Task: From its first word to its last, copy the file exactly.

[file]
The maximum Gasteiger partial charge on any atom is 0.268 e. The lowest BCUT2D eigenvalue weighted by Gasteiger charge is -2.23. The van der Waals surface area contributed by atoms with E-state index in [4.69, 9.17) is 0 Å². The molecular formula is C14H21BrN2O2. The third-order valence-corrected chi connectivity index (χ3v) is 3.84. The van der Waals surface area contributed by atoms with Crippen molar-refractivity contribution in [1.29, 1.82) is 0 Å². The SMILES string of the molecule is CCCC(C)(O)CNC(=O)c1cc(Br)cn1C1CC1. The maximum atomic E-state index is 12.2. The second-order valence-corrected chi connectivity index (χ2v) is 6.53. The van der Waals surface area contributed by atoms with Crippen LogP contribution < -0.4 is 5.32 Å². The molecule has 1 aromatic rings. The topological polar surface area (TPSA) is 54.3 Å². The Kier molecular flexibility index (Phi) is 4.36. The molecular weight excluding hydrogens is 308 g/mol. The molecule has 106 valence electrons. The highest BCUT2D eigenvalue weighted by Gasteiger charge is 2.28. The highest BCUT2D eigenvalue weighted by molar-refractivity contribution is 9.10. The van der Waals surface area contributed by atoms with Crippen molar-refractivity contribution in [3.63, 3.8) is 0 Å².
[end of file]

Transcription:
The maximum Gasteiger partial charge on any atom is 0.268 e. The lowest BCUT2D eigenvalue weighted by Gasteiger charge is -2.23. The van der Waals surface area contributed by atoms with E-state index in [4.69, 9.17) is 0 Å². The molecular formula is C14H21BrN2O2. The third-order valence-corrected chi connectivity index (χ3v) is 3.84. The van der Waals surface area contributed by atoms with Crippen molar-refractivity contribution in [1.29, 1.82) is 0 Å². The SMILES string of the molecule is CCCC(C)(O)CNC(=O)c1cc(Br)cn1C1CC1. The maximum atomic E-state index is 12.2. The second-order valence-corrected chi connectivity index (χ2v) is 6.53. The van der Waals surface area contributed by atoms with Crippen LogP contribution < -0.4 is 5.32 Å². The molecule has 1 aromatic rings. The topological polar surface area (TPSA) is 54.3 Å². The Kier molecular flexibility index (Phi) is 4.36. The molecular weight excluding hydrogens is 308 g/mol. The molecule has 106 valence electrons. The highest BCUT2D eigenvalue weighted by Gasteiger charge is 2.28. The highest BCUT2D eigenvalue weighted by molar-refractivity contribution is 9.10. The van der Waals surface area contributed by atoms with Crippen molar-refractivity contribution in [3.63, 3.8) is 0 Å².